No, you can’t “earn” salvation. But the Catholic idea is that your faith impacts how you live. Thus, if you believe in God and Jesus Christ and what He said, then you’re going to do or not do things. At least, that’s the idea. Do we always live up to it? Heck no. Ghandi famously said that if all Christians were truly Christian, there’d be no Hindus in India. We screw up, but we keep on trying. (“Be ye perfect as your father in Heaven is perfect”, and all that.) That’s why we have confession (hey, more grace!): to wipe the slate, to admit our sins, and to try again.

Please, my Protestant readers (or really, whoever else): Stop saying these things, OK? Because they are just wrong. You don’t have to agree with what we do. But we ARE Christians, we don’t worship a golden calf, and we don’t think we can get into Heaven via a heavenly checklist. OK?


5 thoughts on “Catholic Isn’t Christian? Right…

  1. Posts like yours will help to alleviate the misconceptions about us. Bishop Sheen said that only a few hate the Church, but millions hate what they incorrectly believe the Church to be. — Tony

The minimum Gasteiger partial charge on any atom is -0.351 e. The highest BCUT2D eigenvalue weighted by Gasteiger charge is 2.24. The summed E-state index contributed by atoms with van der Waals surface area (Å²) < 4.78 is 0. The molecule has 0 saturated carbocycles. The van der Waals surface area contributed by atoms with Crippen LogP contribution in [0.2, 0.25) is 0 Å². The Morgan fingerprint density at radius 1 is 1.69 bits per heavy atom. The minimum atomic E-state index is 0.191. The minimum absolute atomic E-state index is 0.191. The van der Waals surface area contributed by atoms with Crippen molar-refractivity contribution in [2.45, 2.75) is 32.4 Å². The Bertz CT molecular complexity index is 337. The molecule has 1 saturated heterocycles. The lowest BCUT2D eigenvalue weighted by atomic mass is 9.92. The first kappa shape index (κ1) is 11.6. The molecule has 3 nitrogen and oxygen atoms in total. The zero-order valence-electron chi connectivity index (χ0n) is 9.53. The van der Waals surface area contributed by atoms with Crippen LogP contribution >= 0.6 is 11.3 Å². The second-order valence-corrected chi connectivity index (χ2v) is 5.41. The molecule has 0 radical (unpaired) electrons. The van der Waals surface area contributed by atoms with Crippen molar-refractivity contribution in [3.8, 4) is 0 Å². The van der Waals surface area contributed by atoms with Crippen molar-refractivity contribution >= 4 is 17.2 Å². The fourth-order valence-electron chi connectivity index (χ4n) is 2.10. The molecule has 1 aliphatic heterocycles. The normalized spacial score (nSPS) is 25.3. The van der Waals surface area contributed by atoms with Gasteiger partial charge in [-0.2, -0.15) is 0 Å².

2. Catholics never shy away from defending your Church ever! Someone once told me a wise thing. Before Jesus ascended into heaven, he didn’t leave a Bible, he didn’t leave his teachings open for individual interpretation, he left a Church. That Church and Rock is older than any institution in existence. That Church is the unbroken line of Truth to Jesus, the Father and the Holy Spirit. It is our universal Catholic unity that preserves the Truth. The Body of Christ that unifies us all when we attend Mass and receive Communion. It is the Protestants and nonbeilevers that have to defend, not us. God Bless the Church. 😉

  3. Fantastic post. One of my oldest and dearest friends expressed their “concern” to my husband recently about me following a false doctrine by converting to Catholicism. :-/